Dublin Period Homes: From Queen Anne to Georgian to The Edwardian Era

Dublin is known for its rich history, cultural heritage and stunning architecture. One of the most captivating aspects of Dublin’s architectural landscape is the array of period houses that reflect the changing tastes and styles of different eras. From the elegant Queen Anne period to the Edwardian era, these homes stand as testament to the city’s evolution over the centuries.

As specialists in selling period homes, we delve into the defining architectural features of each epoch.

Queen Anne (1701-1714)

The Queen Anne period, named after the English monarch who reigned from 1702 to 1714, was marked by a shift in architectural styles. Dublin’s Queen Anne houses are notable for their refined elegance, featuring red-brick facades, simple lines and a sense of symmetry. These homes often included Dutch gables, sash windows, and beautifully crafted doors.

Resi - Clonmannon House
Clonmannon, Co. Wicklow

One example that was sold by Knight Frank is Clonmannon in Co. Wicklow, dating back to circa 1700 this charming red brick is in the style of famed architect Inigo Jones and was previously owned by philanthropist and collector Chester Beatty.

Georgian (1714-1820)

The Georgian era in Dublin marked a significant departure from the Queen Anne style. This period is renowned for its stately and symmetrical townhouses, characterised by the use of smooth and elegant white or yellow brick facades. The iconic Georgian doors with fanlights and ornate wrought-iron railings became a hallmark of this era.

20 Oakley Road 1
20 Oakley Road, Ranelagh

One example currently sale agreed is 20 Oakley Road in Ranelagh. No. 20 is an attractive double fronted Georgian terraced house dating back to circa 1790 located on this desirable residential street, just a short walk from Beechwood LUAS and benefiting from a wonderful approx. 125 ft west facing garden.

Regency (1820-1830)

The Regency era was a relatively short but impactful period in Dublin’s architectural history. Dublin’s Regency houses are known for their refinement and simplicity. Elegant stuccoed facades, curved wrought-iron balconies, and the use of Greek and Roman architectural elements define this style.

4 Harcourt Terrace, Dublin 2

One notable example is Harcourt Terrace in Dublin city centre. Built circa 1830, it is “acknowledged as Ireland’s finest surviving group of Regency houses” by the National Inventory of Architectural Heritage.

Victorian (1830-1901)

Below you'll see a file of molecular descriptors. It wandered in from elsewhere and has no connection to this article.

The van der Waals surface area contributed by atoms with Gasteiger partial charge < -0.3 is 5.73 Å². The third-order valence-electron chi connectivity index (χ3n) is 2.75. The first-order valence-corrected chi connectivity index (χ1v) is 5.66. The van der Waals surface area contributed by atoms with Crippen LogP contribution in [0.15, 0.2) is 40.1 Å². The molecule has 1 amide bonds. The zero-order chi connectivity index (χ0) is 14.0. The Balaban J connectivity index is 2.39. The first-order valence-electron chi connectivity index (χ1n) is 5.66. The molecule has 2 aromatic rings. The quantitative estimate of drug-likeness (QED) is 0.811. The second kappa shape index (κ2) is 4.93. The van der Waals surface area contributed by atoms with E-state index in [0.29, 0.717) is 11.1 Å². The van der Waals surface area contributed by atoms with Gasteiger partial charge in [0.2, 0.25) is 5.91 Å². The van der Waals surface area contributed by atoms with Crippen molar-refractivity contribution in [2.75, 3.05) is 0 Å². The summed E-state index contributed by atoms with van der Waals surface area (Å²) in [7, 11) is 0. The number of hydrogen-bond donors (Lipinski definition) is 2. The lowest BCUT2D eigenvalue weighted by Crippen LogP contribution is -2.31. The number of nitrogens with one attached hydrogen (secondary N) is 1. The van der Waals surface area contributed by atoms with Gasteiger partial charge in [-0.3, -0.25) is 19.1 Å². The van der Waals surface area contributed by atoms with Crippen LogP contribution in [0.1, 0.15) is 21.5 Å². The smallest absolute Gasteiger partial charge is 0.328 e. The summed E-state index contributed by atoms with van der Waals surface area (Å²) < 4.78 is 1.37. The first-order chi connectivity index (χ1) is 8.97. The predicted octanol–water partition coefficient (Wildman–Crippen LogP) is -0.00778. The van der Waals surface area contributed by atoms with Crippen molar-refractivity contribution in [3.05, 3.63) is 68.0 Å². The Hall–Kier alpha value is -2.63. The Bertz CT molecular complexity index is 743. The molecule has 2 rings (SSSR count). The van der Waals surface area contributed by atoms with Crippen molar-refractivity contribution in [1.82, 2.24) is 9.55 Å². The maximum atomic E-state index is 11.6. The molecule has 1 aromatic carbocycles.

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The Victorian era marked a return to decorative and ornate architectural styles. Dublin’s Victorian houses are characterised by their colourful brickwork, bay windows, and intricate detailing. These homes often included turrets, decorative cornices, and ornamental carvings.

Cambridge House Rathmines house for sale
Cambridge House, Rathmines

One example currently for sale is Cambridge House in Rathmines. Cambridge House is a classic late Victorian detached family residence set in a quiet residential road only minutes’ walk from Rathmines town centre with all its amenities. Built with a combination of red brick and granite façade, the entire property was fully renovated and refurbished circa 2010.

Edwardian (1901-1910)

The Edwardian era, named after King Edward VII, represented a transition between the elaborate Victorian style and the more modern designs of the 20th century. Edwardian houses in Dublin are typically larger, with spacious rooms, high ceilings, and sash windows. The use of red brick and tile-hung facades, along with decorative woodwork, gives them a distinct charm. The Dublin suburb of Rathgar is famous for its Edwardian homes, which exude a sense of spaciousness and comfort.

26 Herbert Park 1
26 Herbert Park, Ballsbridge

One example sold by Knight Frank is 26 Herbert Park in Ballsbridge. Built circa 1910 by GT Crampton, no. 26 is a classic six-bedroom, red brick Edwardian residence. The property has been substantially extended and upgraded to provide extra space in the form of media room and gym at the lower level and a state of the art kitchen/dining/family area which is flooded with natural light.

Preservation

In recent years there has been a growing awareness of the importance of preserving Dublin’s period houses. There are several organisations dedicated to their preservation, including the Dublin Civic Trust and the Irish Georgian Society. These groups work to raise awareness of the historical and architectural significance of these homes and to provide resources and support to those looking to restore them.

Experts in Selling Period Properties

Knight Frank are experts in selling period properties. With our extensive track record, deep understanding of the local market and a keen appreciation for the unique charm of Dublin’s period homes, Knight Frank is your trusted partner in finding the perfect property that matches your tastes and preferences.

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